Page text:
Future of Health

Digital medicine products are transforming research and care models, and changing regulations’ aim to expand access. Explore how organizations are aligning for success in the Future of Health™, where digital medicine products will be used at scale.

The last few years have witnessed a proliferation of digital medicine products, including digital therapeutics (i.e., regulated products that employ software to deliver evidence-based therapeutic interventions) and digital companions (i.e., products that provide additional services and insights for patients to improve their experience, knowledge, and outcomes of their existing drug therapy). The potential for their use in conjunction with or as an alternative to drug therapies has sparked interest among many companies, even outside of traditional health care and life sciences, including large technology players and digital health start-ups.

In our Future of Health vision, we expect some diseases will be prevented, managed, or cured with nonpharmacological interventions such as digital therapeutics. These interventions could reshape the health care industry, shifting the focus toward prevention and well-being, moving care outside of health care facilities, and putting consumers at the centre of their own care. Even today, digital medicine products are beginning to transform health research and care models, and the COVID-19 pandemic has accelerated this transformation.

Our view is that life science companies that reimagine their business models and put the consumer-patient at the centre, will be most likely to succeed in this future paradigm. Incumbents’ clinical and regulatory expertise puts them in a strong position to commercialize digital medicine products in a highly regulated environment and win over digital innovators and other entrants by doing this at scale. This will require new capabilities.


Biopharma Companies are Experimenting with Digital Medicine Products

  • Digital medicine products offer the opportunity to become more patient-centric, influence patient adherence and outcomes, better understand the patient experience of disease, and generate real-world data that is relevant to customers.
  • However, biopharma companies are still figuring out how to tap this opportunity at scale. Many have experimented with digital companions, but few are developing digital therapeutics.

Business Models are Evolving as Reimbursement Remains a Challenge

  • Market access pathways for digital medicine products remain ill-defined.
  • Pharma companies expect most digital companionsto enhance revenue for core products rather than create a separate revenue stream; therefore, companions are typically offered for free or built into the pricing of the pharmaceuticals they support.
  • Developers of digital therapeutics—mostly small technology companies with a specific clinical focus—are testing multiple commercialization models, (including direct to consumer, direct to provider, and coverage under medical benefit). But there is no clarity on the winning model or models that will be required for sustained commercial viability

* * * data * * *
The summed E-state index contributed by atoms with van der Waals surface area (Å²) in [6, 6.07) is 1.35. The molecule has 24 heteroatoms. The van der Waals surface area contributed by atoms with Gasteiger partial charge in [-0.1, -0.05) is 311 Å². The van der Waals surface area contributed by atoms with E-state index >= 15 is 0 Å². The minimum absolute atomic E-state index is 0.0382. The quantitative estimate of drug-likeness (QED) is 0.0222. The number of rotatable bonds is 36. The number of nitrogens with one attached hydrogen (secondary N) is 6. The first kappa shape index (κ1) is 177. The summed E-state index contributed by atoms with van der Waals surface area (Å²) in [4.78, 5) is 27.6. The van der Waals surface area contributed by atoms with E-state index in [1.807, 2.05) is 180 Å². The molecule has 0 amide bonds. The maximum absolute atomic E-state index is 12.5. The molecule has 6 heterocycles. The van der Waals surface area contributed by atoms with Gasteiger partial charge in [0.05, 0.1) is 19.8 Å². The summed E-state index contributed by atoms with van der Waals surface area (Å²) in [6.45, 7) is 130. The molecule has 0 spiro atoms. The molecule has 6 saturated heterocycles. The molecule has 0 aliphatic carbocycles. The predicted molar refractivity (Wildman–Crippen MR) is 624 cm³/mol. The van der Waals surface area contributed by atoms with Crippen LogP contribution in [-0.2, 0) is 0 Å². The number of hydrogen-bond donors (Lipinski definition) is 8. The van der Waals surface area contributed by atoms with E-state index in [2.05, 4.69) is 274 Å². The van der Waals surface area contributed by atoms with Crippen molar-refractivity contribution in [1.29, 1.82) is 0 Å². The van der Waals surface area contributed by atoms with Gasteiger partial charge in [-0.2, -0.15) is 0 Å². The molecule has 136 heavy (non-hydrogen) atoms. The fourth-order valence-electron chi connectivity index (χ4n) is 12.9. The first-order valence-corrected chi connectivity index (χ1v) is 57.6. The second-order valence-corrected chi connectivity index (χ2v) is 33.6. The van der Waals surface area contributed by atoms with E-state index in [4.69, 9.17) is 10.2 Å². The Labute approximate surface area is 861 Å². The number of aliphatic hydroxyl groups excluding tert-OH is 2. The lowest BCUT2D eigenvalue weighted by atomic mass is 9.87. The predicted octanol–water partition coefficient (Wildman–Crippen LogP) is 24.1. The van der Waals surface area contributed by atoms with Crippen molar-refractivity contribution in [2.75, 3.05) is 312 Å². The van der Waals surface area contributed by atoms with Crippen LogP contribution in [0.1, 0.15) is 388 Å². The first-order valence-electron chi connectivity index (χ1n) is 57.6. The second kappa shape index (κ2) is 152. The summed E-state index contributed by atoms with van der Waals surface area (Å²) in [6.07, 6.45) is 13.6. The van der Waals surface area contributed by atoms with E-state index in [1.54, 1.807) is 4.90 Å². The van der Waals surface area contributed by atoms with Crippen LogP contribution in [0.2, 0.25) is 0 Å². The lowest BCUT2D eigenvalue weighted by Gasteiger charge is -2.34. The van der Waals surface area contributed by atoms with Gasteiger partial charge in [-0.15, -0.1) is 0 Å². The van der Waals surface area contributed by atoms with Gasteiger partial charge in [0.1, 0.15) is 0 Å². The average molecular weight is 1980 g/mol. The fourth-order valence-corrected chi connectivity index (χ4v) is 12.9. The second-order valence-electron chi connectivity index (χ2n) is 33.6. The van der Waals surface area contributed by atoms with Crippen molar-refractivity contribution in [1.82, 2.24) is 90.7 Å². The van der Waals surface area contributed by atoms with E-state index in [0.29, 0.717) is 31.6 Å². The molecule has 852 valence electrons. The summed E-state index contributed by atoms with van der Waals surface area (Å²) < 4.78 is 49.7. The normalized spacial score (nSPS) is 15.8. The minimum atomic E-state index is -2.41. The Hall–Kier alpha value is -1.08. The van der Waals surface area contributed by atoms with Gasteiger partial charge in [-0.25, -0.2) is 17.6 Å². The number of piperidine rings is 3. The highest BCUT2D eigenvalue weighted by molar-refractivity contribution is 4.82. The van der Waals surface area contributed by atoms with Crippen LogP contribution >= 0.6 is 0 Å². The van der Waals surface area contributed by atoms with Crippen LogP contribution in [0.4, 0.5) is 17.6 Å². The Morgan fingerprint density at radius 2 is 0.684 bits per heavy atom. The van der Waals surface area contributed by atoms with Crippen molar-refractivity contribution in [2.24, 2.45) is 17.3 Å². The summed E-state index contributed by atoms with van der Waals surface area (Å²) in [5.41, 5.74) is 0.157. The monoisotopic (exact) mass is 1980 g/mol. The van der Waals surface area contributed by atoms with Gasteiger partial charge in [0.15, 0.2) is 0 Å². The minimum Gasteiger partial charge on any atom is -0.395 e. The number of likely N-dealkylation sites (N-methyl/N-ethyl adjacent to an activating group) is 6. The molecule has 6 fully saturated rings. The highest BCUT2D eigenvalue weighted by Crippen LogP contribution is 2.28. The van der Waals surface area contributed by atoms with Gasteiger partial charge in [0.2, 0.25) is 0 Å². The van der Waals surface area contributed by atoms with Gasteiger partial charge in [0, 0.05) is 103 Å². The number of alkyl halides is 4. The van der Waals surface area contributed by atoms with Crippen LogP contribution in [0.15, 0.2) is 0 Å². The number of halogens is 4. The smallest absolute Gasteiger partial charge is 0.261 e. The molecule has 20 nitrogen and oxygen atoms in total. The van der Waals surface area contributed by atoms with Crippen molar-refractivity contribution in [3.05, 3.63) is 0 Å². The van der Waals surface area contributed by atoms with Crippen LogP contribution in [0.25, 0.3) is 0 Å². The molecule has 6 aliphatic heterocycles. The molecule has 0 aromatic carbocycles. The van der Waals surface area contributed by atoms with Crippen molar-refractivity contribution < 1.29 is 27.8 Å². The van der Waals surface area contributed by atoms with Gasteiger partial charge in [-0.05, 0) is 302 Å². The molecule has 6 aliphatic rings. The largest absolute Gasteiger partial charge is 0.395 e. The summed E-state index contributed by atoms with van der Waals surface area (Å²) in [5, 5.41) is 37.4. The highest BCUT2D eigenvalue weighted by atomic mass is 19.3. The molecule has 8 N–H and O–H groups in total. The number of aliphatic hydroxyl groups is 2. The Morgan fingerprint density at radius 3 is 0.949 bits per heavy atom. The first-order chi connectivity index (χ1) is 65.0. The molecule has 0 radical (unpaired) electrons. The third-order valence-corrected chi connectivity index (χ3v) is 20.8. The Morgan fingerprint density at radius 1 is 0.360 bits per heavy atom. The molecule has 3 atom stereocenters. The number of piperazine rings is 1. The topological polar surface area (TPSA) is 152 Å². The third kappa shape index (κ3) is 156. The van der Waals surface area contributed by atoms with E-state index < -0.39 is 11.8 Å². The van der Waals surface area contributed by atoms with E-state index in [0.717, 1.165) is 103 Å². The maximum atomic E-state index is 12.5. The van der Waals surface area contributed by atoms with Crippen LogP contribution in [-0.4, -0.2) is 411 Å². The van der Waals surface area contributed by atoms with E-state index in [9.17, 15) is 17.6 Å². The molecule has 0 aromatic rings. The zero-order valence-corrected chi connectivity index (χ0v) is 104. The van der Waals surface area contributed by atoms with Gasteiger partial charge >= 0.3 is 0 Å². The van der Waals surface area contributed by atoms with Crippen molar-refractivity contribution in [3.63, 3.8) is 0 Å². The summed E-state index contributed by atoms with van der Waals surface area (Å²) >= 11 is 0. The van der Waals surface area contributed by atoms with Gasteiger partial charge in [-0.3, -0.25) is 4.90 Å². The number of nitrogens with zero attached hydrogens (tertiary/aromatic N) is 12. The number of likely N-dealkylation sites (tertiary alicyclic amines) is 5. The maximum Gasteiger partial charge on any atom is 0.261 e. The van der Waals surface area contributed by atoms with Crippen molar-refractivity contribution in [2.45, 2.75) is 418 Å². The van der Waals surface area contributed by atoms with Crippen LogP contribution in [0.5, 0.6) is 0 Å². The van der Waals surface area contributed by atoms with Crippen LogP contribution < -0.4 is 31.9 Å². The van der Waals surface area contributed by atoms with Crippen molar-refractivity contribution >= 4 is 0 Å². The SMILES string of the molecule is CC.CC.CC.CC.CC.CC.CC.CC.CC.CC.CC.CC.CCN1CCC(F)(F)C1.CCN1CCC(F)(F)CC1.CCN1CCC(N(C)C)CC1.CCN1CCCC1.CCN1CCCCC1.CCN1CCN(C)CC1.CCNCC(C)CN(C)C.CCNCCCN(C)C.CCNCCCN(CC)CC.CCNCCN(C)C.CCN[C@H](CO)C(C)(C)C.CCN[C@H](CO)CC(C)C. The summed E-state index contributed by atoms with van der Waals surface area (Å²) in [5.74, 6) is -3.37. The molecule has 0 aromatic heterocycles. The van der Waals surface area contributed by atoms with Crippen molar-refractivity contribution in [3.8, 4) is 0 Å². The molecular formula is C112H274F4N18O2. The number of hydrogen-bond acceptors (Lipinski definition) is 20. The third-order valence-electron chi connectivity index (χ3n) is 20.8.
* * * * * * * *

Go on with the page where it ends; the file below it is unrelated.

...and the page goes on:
Operating Models to Support Digital Medicine Products are in Early Days

    • Today, most biopharma companies’ partner with large technology companies or small digital therapeutic developers; few have yet decided to build digital medicine products in-house.
    • Most companies have or are in the process of standing up a centralized digital function, which acts as an adviser to product teams to identify unmet needs and select technology partners. Some are creating similar leadership roles in R&D to align digital medicine product strategy to the therapeutic strategy earlier in the process.


    Digital medicine products call for new approaches and capabilities while leveraging core competencies that can provide strategic advantage. Based on our research, we recommend biopharma companies:

  1. Articulate a clear visionof how their digital medicine product strategy will create value within the broader digital health ecosystem in conjunction with their therapeutic strategy, recognizing that each therapeutic area (TA) is likely to have distinct differences based on the etiology of the disease.
  2. Leverage their strengths and experienceof understanding the patient journey, the clinical evidence generation process, and the regulatory pathways to bring products to market.
  3. Define and implement an operating model and decide whether to build product development capabilities in-house or partner/outsource.If developing digital medicine products is core to the strategy, companies will need to cultivate new expertise and talent pools with requisite skills in software design, agile development, medical device regulation, software quality management systems, and digital product management.
  4. Reinvent the development process. Building digital medicine products requires rethinking the traditional development processes. The iterative nature of building software calls for tighter coordination between commercial, medical, regulatory, and development teams.
    1. Expand the traditional business models.The traditional commercialization and acquisition playbook may not be enough. Pharma companies may need to build relationships with new stakeholders or change relationships with existing ones; and business development opportunities should take into account digital medicine products.

    The age of digital medicine products is here, and life science companies that can identify a clear place for themselves within this burgeoning ecosystem will likely see a competitive advantage.


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